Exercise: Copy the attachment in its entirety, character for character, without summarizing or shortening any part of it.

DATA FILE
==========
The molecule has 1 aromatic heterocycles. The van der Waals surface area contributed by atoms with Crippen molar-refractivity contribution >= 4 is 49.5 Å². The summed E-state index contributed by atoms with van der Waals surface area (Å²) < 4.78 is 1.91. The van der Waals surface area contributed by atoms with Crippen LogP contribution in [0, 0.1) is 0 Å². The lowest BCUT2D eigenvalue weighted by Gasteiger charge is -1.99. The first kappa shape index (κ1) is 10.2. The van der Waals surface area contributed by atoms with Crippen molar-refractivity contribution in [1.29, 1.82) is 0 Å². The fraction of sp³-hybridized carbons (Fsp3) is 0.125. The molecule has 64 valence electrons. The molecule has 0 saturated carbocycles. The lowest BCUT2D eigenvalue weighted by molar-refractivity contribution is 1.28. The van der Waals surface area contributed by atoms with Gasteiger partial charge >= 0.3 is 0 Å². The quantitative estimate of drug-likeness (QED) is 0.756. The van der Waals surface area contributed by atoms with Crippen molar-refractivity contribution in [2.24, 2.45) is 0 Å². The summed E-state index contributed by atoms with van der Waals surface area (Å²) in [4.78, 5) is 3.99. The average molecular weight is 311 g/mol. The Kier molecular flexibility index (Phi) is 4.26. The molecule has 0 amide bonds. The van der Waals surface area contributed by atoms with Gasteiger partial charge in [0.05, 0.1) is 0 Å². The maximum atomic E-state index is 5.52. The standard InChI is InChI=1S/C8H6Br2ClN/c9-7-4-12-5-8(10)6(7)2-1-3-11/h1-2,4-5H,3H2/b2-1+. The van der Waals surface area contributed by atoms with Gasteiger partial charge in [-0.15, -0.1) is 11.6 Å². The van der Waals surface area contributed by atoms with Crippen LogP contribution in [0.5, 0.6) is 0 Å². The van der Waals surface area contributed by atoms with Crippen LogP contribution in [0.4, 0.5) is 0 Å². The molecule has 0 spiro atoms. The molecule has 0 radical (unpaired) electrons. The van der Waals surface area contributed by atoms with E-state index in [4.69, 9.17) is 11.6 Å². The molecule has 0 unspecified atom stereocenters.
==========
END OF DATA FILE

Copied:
The molecule has 1 aromatic heterocycles. The van der Waals surface area contributed by atoms with Crippen molar-refractivity contribution >= 4 is 49.5 Å². The summed E-state index contributed by atoms with van der Waals surface area (Å²) < 4.78 is 1.91. The van der Waals surface area contributed by atoms with Crippen LogP contribution in [0, 0.1) is 0 Å². The lowest BCUT2D eigenvalue weighted by Gasteiger charge is -1.99. The first kappa shape index (κ1) is 10.2. The van der Waals surface area contributed by atoms with Crippen molar-refractivity contribution in [1.29, 1.82) is 0 Å². The fraction of sp³-hybridized carbons (Fsp3) is 0.125. The molecule has 64 valence electrons. The molecule has 0 saturated carbocycles. The lowest BCUT2D eigenvalue weighted by molar-refractivity contribution is 1.28. The van der Waals surface area contributed by atoms with Gasteiger partial charge >= 0.3 is 0 Å². The quantitative estimate of drug-likeness (QED) is 0.756. The van der Waals surface area contributed by atoms with Crippen molar-refractivity contribution in [2.24, 2.45) is 0 Å². The summed E-state index contributed by atoms with van der Waals surface area (Å²) in [4.78, 5) is 3.99. The average molecular weight is 311 g/mol. The Kier molecular flexibility index (Phi) is 4.26. The molecule has 0 amide bonds. The van der Waals surface area contributed by atoms with Gasteiger partial charge in [0.05, 0.1) is 0 Å². The maximum atomic E-state index is 5.52. The standard InChI is InChI=1S/C8H6Br2ClN/c9-7-4-12-5-8(10)6(7)2-1-3-11/h1-2,4-5H,3H2/b2-1+. The van der Waals surface area contributed by atoms with Gasteiger partial charge in [-0.15, -0.1) is 11.6 Å². The van der Waals surface area contributed by atoms with Crippen LogP contribution in [0.5, 0.6) is 0 Å². The van der Waals surface area contributed by atoms with Crippen LogP contribution in [0.4, 0.5) is 0 Å². The molecule has 0 spiro atoms. The molecule has 0 radical (unpaired) electrons. The van der Waals surface area contributed by atoms with E-state index in [4.69, 9.17) is 11.6 Å². The molecule has 0 unspecified atom stereocenters.